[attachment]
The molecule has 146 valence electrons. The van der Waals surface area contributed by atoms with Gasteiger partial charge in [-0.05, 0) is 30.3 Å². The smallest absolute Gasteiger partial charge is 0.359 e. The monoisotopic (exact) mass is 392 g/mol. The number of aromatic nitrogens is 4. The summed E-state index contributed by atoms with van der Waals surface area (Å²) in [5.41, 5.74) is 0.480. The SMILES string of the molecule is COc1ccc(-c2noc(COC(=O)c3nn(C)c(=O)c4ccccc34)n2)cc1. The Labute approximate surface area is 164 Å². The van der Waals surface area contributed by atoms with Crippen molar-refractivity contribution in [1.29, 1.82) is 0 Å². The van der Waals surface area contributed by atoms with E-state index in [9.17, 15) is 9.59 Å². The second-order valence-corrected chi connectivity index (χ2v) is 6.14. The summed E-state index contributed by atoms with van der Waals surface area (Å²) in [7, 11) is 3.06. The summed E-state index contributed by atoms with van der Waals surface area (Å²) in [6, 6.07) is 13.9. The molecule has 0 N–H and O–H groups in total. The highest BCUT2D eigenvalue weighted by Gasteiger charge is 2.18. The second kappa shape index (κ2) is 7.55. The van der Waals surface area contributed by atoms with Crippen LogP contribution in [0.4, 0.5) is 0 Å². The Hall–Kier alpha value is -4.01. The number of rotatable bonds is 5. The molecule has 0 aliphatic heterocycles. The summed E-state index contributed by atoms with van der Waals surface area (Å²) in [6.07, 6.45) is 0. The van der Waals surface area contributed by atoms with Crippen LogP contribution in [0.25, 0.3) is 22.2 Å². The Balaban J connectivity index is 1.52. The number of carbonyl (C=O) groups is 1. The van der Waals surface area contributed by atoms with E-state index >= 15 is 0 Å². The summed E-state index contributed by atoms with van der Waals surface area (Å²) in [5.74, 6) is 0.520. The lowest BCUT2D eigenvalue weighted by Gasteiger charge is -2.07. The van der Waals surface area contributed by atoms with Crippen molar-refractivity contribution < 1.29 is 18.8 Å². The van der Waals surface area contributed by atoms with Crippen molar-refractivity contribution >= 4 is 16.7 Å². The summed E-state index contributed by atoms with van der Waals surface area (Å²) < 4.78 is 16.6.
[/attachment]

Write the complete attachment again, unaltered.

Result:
The molecule has 146 valence electrons. The van der Waals surface area contributed by atoms with Gasteiger partial charge in [-0.05, 0) is 30.3 Å². The smallest absolute Gasteiger partial charge is 0.359 e. The monoisotopic (exact) mass is 392 g/mol. The number of aromatic nitrogens is 4. The summed E-state index contributed by atoms with van der Waals surface area (Å²) in [5.41, 5.74) is 0.480. The SMILES string of the molecule is COc1ccc(-c2noc(COC(=O)c3nn(C)c(=O)c4ccccc34)n2)cc1. The Labute approximate surface area is 164 Å². The van der Waals surface area contributed by atoms with Crippen molar-refractivity contribution in [1.29, 1.82) is 0 Å². The van der Waals surface area contributed by atoms with E-state index in [9.17, 15) is 9.59 Å². The second-order valence-corrected chi connectivity index (χ2v) is 6.14. The summed E-state index contributed by atoms with van der Waals surface area (Å²) in [7, 11) is 3.06. The summed E-state index contributed by atoms with van der Waals surface area (Å²) in [6, 6.07) is 13.9. The molecule has 0 N–H and O–H groups in total. The highest BCUT2D eigenvalue weighted by Gasteiger charge is 2.18. The second kappa shape index (κ2) is 7.55. The van der Waals surface area contributed by atoms with Crippen LogP contribution in [0.4, 0.5) is 0 Å². The Hall–Kier alpha value is -4.01. The number of rotatable bonds is 5. The molecule has 0 aliphatic heterocycles. The summed E-state index contributed by atoms with van der Waals surface area (Å²) in [6.07, 6.45) is 0. The van der Waals surface area contributed by atoms with Crippen LogP contribution in [0.25, 0.3) is 22.2 Å². The Balaban J connectivity index is 1.52. The number of carbonyl (C=O) groups is 1. The van der Waals surface area contributed by atoms with E-state index >= 15 is 0 Å². The summed E-state index contributed by atoms with van der Waals surface area (Å²) in [5.74, 6) is 0.520. The lowest BCUT2D eigenvalue weighted by Gasteiger charge is -2.07. The van der Waals surface area contributed by atoms with Crippen molar-refractivity contribution < 1.29 is 18.8 Å². The van der Waals surface area contributed by atoms with Crippen molar-refractivity contribution >= 4 is 16.7 Å². The summed E-state index contributed by atoms with van der Waals surface area (Å²) < 4.78 is 16.6.